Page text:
Is there any particular significance or resonance behind the various sites that have been chosen and how do these relate to the artists that are displaying their work?

Of course, there is a link between all the sites and the artists being displayed. Take Tollinton Market or Bradlaugh Hall, which I just mentioned. Or some of the billboard sites, or the audio piece being showcased at Gaddafi Stadium.

Can you speak to us a little about the process of selecting the artists and works?

As I said earlier, when I was invited to curate the Lahore Biennale I already had a good idea of which artists I wanted to invite. And the list was long—mostly artists that represent the Global South. These are generally artists with whom I’ve either worked for a long time or have been interested in for a long time. Some of the works I knew well ahead of time. Other times, I knew the artists and what I wanted and asked to be sent any work I might not have seen. Some, like Khadim Hussain, were new commissions especially for the Lahore Biennale.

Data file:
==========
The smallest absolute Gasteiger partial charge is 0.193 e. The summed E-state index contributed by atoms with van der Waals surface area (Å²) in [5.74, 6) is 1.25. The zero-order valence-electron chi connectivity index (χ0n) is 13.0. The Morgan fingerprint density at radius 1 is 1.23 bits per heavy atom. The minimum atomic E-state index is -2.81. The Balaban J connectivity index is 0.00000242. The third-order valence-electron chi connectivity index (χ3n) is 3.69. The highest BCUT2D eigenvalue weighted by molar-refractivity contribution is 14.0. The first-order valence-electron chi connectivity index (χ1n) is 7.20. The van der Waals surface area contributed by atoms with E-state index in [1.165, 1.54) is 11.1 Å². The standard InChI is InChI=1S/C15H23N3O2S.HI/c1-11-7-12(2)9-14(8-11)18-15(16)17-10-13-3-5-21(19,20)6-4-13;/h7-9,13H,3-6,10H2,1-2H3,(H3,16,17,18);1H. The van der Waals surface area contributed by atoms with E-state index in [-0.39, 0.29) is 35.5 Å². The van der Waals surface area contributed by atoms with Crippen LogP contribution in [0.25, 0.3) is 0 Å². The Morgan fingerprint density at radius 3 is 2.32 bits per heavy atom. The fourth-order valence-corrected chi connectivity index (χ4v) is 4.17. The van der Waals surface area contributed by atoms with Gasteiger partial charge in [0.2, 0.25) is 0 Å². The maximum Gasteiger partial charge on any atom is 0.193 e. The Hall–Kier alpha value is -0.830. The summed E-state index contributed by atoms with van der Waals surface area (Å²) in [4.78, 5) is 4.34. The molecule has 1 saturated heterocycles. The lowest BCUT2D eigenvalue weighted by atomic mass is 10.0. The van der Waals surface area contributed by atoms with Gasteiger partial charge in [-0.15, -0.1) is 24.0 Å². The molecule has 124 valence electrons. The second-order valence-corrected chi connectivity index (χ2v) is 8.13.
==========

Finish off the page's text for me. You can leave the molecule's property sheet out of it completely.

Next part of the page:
For local artists, I did need to do a lot of research. I identified five students from the NCA last year, having seen their degree shows.

What do you look for in the curator/artist relationship? Is it the art or the artist or a combination thereof? Is a personal bond with the artist important?

Everything. It’s a combination of all these things; and of course, how the works resonate with the theme as well. I have a lot of friends, artists with works that wouldn’t fit here, so I didn’t include them. It is really important that certain works have to be shown here at this time, so they were included.

You’ve been working with the International Biennale Association; what has been your most unforgettable exhibition so far and what made it so memorable?

This one! Because this is the first Biennale that I have curated outside Sharjah. So I was a little out of my element here. There were a lot of uncertainties, which made it a bit exciting. And of course Qudsia [Rahim] has been a champion and the team has been really good.

Can you explain a little the general role of a curator, specifically with regards to your role with the Lahore Biennale?